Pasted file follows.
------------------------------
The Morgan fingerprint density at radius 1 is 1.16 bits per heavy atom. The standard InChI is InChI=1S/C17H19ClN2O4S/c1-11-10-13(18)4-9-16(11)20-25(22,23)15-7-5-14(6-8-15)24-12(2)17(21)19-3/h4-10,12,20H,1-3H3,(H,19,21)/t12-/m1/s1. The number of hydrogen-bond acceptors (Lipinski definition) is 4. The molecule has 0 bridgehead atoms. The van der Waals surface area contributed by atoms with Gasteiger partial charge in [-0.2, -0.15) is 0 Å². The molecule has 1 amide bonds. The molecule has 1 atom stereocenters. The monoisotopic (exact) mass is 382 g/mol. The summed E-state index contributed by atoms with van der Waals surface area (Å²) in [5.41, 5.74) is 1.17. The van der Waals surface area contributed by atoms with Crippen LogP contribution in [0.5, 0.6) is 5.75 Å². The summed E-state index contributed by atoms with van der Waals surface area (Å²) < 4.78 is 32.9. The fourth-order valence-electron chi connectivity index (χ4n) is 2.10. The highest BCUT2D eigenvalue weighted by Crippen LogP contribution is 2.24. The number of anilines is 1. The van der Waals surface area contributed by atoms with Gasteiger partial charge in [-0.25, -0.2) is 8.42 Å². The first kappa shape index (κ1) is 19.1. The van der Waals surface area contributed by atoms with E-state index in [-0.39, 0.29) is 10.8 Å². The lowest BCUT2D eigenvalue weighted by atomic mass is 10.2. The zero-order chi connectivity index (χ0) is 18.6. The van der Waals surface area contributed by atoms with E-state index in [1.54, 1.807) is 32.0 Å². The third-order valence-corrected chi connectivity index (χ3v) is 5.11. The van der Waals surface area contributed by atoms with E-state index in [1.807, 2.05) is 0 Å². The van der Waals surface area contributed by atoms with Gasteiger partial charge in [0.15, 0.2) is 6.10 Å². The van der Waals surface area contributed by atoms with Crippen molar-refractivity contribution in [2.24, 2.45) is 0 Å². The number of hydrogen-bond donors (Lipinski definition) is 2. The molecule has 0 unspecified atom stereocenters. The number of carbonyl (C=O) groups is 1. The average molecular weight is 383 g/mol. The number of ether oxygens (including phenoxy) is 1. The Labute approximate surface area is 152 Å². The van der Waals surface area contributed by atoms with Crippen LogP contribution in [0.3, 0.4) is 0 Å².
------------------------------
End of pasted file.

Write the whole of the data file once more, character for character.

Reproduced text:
The Morgan fingerprint density at radius 1 is 1.16 bits per heavy atom. The standard InChI is InChI=1S/C17H19ClN2O4S/c1-11-10-13(18)4-9-16(11)20-25(22,23)15-7-5-14(6-8-15)24-12(2)17(21)19-3/h4-10,12,20H,1-3H3,(H,19,21)/t12-/m1/s1. The number of hydrogen-bond acceptors (Lipinski definition) is 4. The molecule has 0 bridgehead atoms. The van der Waals surface area contributed by atoms with Gasteiger partial charge in [-0.2, -0.15) is 0 Å². The molecule has 1 amide bonds. The molecule has 1 atom stereocenters. The monoisotopic (exact) mass is 382 g/mol. The summed E-state index contributed by atoms with van der Waals surface area (Å²) in [5.41, 5.74) is 1.17. The van der Waals surface area contributed by atoms with Crippen LogP contribution in [0.5, 0.6) is 5.75 Å². The summed E-state index contributed by atoms with van der Waals surface area (Å²) < 4.78 is 32.9. The fourth-order valence-electron chi connectivity index (χ4n) is 2.10. The highest BCUT2D eigenvalue weighted by Crippen LogP contribution is 2.24. The number of anilines is 1. The van der Waals surface area contributed by atoms with Gasteiger partial charge in [-0.25, -0.2) is 8.42 Å². The first kappa shape index (κ1) is 19.1. The van der Waals surface area contributed by atoms with E-state index in [-0.39, 0.29) is 10.8 Å². The lowest BCUT2D eigenvalue weighted by atomic mass is 10.2. The zero-order chi connectivity index (χ0) is 18.6. The van der Waals surface area contributed by atoms with E-state index in [1.54, 1.807) is 32.0 Å². The third-order valence-corrected chi connectivity index (χ3v) is 5.11. The van der Waals surface area contributed by atoms with E-state index in [1.807, 2.05) is 0 Å². The van der Waals surface area contributed by atoms with Gasteiger partial charge in [0.15, 0.2) is 6.10 Å². The van der Waals surface area contributed by atoms with Crippen molar-refractivity contribution in [2.24, 2.45) is 0 Å². The number of hydrogen-bond donors (Lipinski definition) is 2. The molecule has 0 unspecified atom stereocenters. The number of carbonyl (C=O) groups is 1. The average molecular weight is 383 g/mol. The number of ether oxygens (including phenoxy) is 1. The Labute approximate surface area is 152 Å². The van der Waals surface area contributed by atoms with Crippen LogP contribution in [0.3, 0.4) is 0 Å².